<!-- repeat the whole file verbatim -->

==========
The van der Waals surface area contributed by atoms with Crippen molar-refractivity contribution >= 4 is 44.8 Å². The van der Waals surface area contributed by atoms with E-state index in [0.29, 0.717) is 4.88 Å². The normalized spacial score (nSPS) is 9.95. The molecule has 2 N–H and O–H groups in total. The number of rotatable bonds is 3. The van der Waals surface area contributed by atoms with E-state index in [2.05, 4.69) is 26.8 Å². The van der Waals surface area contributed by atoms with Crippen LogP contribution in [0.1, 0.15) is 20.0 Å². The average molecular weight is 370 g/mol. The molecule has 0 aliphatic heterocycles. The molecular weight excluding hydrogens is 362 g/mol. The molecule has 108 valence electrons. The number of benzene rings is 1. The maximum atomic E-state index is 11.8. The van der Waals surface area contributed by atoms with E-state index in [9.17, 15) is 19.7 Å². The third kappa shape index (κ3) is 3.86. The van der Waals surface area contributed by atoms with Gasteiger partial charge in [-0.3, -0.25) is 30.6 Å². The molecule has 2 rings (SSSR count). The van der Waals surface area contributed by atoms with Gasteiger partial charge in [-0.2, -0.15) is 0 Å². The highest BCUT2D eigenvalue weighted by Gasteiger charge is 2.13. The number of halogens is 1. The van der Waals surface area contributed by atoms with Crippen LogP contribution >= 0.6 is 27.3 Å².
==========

The van der Waals surface area contributed by atoms with Crippen molar-refractivity contribution >= 4 is 44.8 Å². The van der Waals surface area contributed by atoms with E-state index in [0.29, 0.717) is 4.88 Å². The normalized spacial score (nSPS) is 9.95. The molecule has 2 N–H and O–H groups in total. The number of rotatable bonds is 3. The van der Waals surface area contributed by atoms with E-state index in [2.05, 4.69) is 26.8 Å². The van der Waals surface area contributed by atoms with Crippen LogP contribution in [0.1, 0.15) is 20.0 Å². The average molecular weight is 370 g/mol. The molecule has 0 aliphatic heterocycles. The molecular weight excluding hydrogens is 362 g/mol. The molecule has 108 valence electrons. The number of benzene rings is 1. The maximum atomic E-state index is 11.8. The van der Waals surface area contributed by atoms with E-state index in [9.17, 15) is 19.7 Å². The third kappa shape index (κ3) is 3.86. The van der Waals surface area contributed by atoms with Gasteiger partial charge in [-0.3, -0.25) is 30.6 Å². The molecule has 2 rings (SSSR count). The van der Waals surface area contributed by atoms with Gasteiger partial charge in [-0.2, -0.15) is 0 Å². The highest BCUT2D eigenvalue weighted by Gasteiger charge is 2.13. The number of halogens is 1. The van der Waals surface area contributed by atoms with Crippen LogP contribution >= 0.6 is 27.3 Å².